Evaluation of low-level laser therapy, platelet-rich plasma, and their combination on the healing of Achilles tendon in rabbits.
Allahverdi A, Sharifi D, Takhtfooladi MA, Hesaraki S, Khansari M, and Dorbeh SS. Lasers Med Sci. 2015. [Epub Ahead of Print].
Take Home Message: Both platelet-rich plasma and low-level laser therapies are effective treatments for Achilles tendon injury. In the present study however, combining PRP and LLLT demonstrated an increase in healed tendon strength and histological function in a rabbit model.
Tendon injury is common among those who participate in sports. While many treatments such as platelet-rich plasma (PRP) and low-level laser therapies (LLLT) exist, no research has been completed on the effectiveness of combining therapies. If combining therapies together yields better tissue healing results, clinicians may utilize this gold standard to expedite return to play. Therefore, Allahverdi and colleagues completed an animal study to investigate if combining LLLT and PRP are more effective than LLLT or PRP alone. Seventy-two male New Zealand white rabbits were equally divided into 4 treatment groups (control, PRP only, LLLT only, and LLLT+PRP). All rabbits underwent surgical Achilles tendon weakening (10 full-thickness incisions mid-way between calcaneal insertion and musculotendinous junction) before undergoing the specified treatment for 15 days. Rabbits treated with PRP were injected with autologous PRP with platelet concentration 400% of the peripheral blood count at 1, 8, and 15 days post injury. The rabbits in the LLLT group were treated for 15 consecutive days post-injury. The 18 rabbits in the combination group received both treatments described above. After 30 days the rabbits were sacrificed and tendons were harvested for examination. Histological examinations focused on the presence of inflammation, arrangement of collagen fibers, and adhesion formation. Biomechanical testing assessed breaking strength and tensile strength of the healed tendon as compared with the contralateral tendon. Biomechanical testing and histological assessment revealed better outcomes in all of the treated groups compared with the control group. Furthermore, the combination group had better results than either single treatment groups.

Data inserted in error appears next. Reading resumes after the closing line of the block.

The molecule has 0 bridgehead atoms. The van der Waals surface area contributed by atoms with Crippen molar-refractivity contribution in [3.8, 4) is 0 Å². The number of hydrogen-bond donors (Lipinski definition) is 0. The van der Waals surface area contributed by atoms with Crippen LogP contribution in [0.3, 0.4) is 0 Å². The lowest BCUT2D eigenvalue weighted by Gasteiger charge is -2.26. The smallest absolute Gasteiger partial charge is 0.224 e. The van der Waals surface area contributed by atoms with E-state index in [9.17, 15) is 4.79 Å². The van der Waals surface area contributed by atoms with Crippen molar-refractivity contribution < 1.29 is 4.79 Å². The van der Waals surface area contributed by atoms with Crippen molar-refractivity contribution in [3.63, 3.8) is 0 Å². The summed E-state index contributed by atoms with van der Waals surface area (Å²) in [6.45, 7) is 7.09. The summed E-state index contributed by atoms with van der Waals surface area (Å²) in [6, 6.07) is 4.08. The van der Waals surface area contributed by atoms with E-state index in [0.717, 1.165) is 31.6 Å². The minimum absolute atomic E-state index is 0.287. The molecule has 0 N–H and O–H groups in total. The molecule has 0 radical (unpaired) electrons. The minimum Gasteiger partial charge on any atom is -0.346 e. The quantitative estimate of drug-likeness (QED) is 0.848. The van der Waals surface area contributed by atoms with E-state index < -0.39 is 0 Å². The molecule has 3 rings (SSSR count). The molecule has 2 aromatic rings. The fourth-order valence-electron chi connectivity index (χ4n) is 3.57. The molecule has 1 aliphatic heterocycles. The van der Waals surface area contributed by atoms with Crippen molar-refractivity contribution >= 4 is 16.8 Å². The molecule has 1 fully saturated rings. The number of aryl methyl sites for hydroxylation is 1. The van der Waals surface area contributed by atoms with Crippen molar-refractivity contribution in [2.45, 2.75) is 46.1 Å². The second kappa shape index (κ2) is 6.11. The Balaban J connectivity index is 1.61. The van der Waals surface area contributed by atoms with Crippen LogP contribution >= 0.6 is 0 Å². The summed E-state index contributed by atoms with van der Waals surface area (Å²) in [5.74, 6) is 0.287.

Overall, the combination of PRP and LLLT lead to superior treatment outcomes than either PRP or LLLT alone. This data should be especially interesting for those clinicians who have access to PRP and LLLT. By combining these 2 treatment options outcomes can be improved. It should also be noted that both PRP and LLLT lead to significantly better outcomes than the control group, which would support the use of either treatment individually. It will be interesting to see if these results can be replicated in humans. This study can also offer clinicians some additional clinical insight. The current study demonstrated that combining therapies might help shorten recovery timelines and yield better overall outcomes. Clinicians should always consider if combinations of treatments may lead to improved results or merely take more time. Clinical trials often assess one treatment option at a time and similarly clinicians often focus on the gold-standard treatment for a particular injury rather than seeking efficient and effective combinations of treatments.
Questions for Discussion: What combination treatments have you found to be particularly useful for tendon injuries? How do you choose and assess treatment combinations in your clinical practice?
Written by: Kyle Harris
Reviewed by: Jeffrey Driban
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Allahverdi A, Sharifi D, Takhtfooladi MA, Hesaraki S, Khansari M, & Dorbeh SS (2015). Evaluation of low-level laser therapy, platelet-rich plasma, and their combination on the healing of Achilles tendon in rabbits. Lasers in Medical Science, 30 (4), 1305-13 PMID: 25759233